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The Fisherman’s Wife
[ Roud - ; DT FISHYFOR ; trad. Peterhead]
Cilla Fisher sang The Fisherman’s Wife in 1983 on her Kettle album Songs of the Fishing.
Janet Russell & Christine Kydd sang The Fisherman’s Wife on their 2004 Greentrax CD Dancin’ Chantin’. They noted:
A traditional song published in Sheila Douglas’s book The Sang’s the Thing as sung by Frank Duthie [of Peterhead], who has the song from his father. We were again attracted by the dance-like qualities of this tune, and the documentation of a way of life.
A live recording of Malinky singing The Fisherman’s Wife at Tønder Festival on 26 August 2000 was included in 2019 on the bonus CD of their 20th anniversary album Handsel. They noted:
From our first and only visit to this legendary Danish festival, this song from the repertoire of Frank Duthie of Peterhead (1933-2017) came to Karine [Polwart] via the singing of Susan Thores whose family roots are in the north east. Sung somewhat at breakneck speed, it captures the energy of the young band at the time, and we’re sure you’ll agree it’s a fantastic bit of rhythmical singing from Karine.
Cilla Fisher sings The Fisherman’s Wife
Wha wid be a fisherman’s wife
Tae gang tae the mussels wi ’a scrubber and a knife,
A deid oot fire, a revelled bed Awa’ tae the scall’ps in the morning?
See the boat come boatin’ in
Wi’ a three reef an’ a foresail in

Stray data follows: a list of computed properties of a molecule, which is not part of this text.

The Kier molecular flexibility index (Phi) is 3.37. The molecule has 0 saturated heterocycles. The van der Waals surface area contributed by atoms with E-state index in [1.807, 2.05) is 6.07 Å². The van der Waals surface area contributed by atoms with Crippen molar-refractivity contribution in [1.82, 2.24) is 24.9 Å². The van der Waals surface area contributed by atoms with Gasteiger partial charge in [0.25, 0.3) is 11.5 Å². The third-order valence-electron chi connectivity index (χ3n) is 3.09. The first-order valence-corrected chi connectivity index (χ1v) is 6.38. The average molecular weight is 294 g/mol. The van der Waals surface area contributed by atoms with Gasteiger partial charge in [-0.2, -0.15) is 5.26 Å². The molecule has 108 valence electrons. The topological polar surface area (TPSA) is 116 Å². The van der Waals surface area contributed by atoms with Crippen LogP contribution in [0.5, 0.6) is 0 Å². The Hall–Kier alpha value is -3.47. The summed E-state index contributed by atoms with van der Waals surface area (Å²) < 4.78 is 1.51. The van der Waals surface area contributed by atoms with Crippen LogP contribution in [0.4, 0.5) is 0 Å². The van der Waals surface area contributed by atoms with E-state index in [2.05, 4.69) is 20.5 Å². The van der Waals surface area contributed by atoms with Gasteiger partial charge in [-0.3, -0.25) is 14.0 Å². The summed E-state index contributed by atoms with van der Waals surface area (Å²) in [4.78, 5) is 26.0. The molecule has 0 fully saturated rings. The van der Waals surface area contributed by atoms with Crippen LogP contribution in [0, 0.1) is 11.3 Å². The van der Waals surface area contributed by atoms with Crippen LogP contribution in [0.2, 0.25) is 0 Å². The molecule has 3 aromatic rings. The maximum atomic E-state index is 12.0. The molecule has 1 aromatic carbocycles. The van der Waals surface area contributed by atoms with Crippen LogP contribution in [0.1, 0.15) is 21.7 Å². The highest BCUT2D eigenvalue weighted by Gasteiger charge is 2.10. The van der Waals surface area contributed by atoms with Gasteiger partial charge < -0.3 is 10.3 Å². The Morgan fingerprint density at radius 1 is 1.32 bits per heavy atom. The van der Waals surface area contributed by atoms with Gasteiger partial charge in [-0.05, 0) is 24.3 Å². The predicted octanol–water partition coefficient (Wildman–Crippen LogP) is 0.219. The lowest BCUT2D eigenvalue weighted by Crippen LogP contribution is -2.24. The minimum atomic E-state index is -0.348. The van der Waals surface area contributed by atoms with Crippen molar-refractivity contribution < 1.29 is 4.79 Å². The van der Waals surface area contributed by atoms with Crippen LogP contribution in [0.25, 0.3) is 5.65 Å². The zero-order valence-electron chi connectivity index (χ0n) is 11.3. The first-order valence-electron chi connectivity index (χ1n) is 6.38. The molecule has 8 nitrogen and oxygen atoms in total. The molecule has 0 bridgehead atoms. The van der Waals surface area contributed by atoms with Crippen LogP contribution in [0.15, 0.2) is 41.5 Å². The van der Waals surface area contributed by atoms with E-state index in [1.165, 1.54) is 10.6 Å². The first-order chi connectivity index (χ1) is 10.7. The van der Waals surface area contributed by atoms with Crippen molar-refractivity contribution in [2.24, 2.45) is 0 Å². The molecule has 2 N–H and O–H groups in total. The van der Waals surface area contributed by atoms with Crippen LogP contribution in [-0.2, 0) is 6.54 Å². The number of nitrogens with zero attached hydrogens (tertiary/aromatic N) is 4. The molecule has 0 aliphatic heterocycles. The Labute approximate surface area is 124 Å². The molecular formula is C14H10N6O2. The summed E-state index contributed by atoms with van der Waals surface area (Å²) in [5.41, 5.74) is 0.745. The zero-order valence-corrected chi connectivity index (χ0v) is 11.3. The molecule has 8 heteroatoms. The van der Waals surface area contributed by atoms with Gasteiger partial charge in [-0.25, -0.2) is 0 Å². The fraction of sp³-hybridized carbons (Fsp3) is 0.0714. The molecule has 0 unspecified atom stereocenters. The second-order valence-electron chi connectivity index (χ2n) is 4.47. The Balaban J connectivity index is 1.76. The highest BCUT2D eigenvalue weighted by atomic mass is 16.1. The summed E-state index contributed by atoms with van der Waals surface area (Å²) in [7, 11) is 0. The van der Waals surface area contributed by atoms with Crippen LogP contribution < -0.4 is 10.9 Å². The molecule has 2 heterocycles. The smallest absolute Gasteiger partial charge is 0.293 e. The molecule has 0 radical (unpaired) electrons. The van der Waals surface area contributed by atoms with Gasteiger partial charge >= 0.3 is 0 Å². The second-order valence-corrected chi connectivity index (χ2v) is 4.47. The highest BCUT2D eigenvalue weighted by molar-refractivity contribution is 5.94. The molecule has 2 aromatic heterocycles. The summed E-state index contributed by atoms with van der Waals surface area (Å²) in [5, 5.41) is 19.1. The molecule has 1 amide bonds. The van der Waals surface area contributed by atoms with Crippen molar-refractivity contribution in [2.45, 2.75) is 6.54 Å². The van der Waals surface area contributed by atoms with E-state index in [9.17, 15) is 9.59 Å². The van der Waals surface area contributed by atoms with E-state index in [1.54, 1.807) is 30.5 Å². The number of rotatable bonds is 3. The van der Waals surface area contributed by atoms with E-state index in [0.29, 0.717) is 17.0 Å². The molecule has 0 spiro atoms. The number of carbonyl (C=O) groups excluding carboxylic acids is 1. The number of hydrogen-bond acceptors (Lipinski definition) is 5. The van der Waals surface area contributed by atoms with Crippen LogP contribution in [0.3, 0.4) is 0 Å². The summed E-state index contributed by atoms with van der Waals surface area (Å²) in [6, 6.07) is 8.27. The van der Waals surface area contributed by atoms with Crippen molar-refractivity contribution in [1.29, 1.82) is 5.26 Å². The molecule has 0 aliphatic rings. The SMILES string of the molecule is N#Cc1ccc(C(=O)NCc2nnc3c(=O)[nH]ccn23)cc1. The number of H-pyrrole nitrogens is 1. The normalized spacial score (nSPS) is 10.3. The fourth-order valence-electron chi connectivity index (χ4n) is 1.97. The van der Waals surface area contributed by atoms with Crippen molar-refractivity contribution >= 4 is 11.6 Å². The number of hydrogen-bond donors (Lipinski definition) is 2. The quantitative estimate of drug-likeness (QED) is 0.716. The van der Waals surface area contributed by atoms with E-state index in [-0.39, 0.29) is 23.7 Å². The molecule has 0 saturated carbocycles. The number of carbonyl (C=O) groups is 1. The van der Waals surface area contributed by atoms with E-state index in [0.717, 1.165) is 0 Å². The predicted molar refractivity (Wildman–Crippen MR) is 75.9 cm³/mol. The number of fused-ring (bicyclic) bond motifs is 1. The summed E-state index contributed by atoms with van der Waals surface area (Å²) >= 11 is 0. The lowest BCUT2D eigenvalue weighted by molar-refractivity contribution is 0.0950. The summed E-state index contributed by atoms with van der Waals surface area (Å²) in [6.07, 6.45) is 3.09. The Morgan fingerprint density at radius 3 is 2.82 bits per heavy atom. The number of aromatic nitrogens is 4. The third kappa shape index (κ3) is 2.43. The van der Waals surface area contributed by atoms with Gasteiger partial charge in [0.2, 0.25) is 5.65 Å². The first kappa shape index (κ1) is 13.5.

And nae a stich upon his back
Awa’ tae the scall’ps in the morning
Janet Russell and Christine Kydd sing The Fisherman’s Wife
Fa wid be a fisherman’s wife
Tae work wi ’a tub an ’a scrubber an ’a knife,
A deid oot fire an ’a raivel’d bed
An’ awa tae the mussels in the mornin
Chorus (after each verse):
Here we come scoorin in,
Three reefs tae the foresail in
There ’s nae a dry stick tae pit on wer back,
But still we’re aa teetot’llers
Noo, fa’ll gie’s a hand tae rin a ripper lead
Tae try for a coddie in the bay o Peterheid?
They ’re maybe at the Lummies or the clock on Sautis’eid
Few we gaun tae the sma lines in the mornin
Ma puir auld faither’s in the middle o’ the flair
Beatin heuks ontae tippets an they’re hingin on his chair
They ’re made wi horses hair, man, for that’s the best o’gear
Tae be gyan tae the fishin in the mornin
Syne it’s doon the Geddle Braes in the middle o’ the nicht
Wi an aul seerup tin an a can’le for a licht
Tae gither up the pullars, ev’ry een o them in sicht
So we’ll get the linie baited for the mornin
It’s easy to the cobbler, sittin in his neuk,
His big copper kettle hingin on a crook
But we’re in the boo and we cannae get a heuk
It’s sair hard work in the mornin
It’s nae the kin o life that a gentle quine can thole
Wi her fingers reid raw wi the scrubbin oot a yole
An a littlen on her hip, she’s awa tae cairry coal,
She’ll be caaed sair deen in the mornin
See also Peterhead Fisherman’s Wife on the Scots Sangs An Tunes Fur Schools website.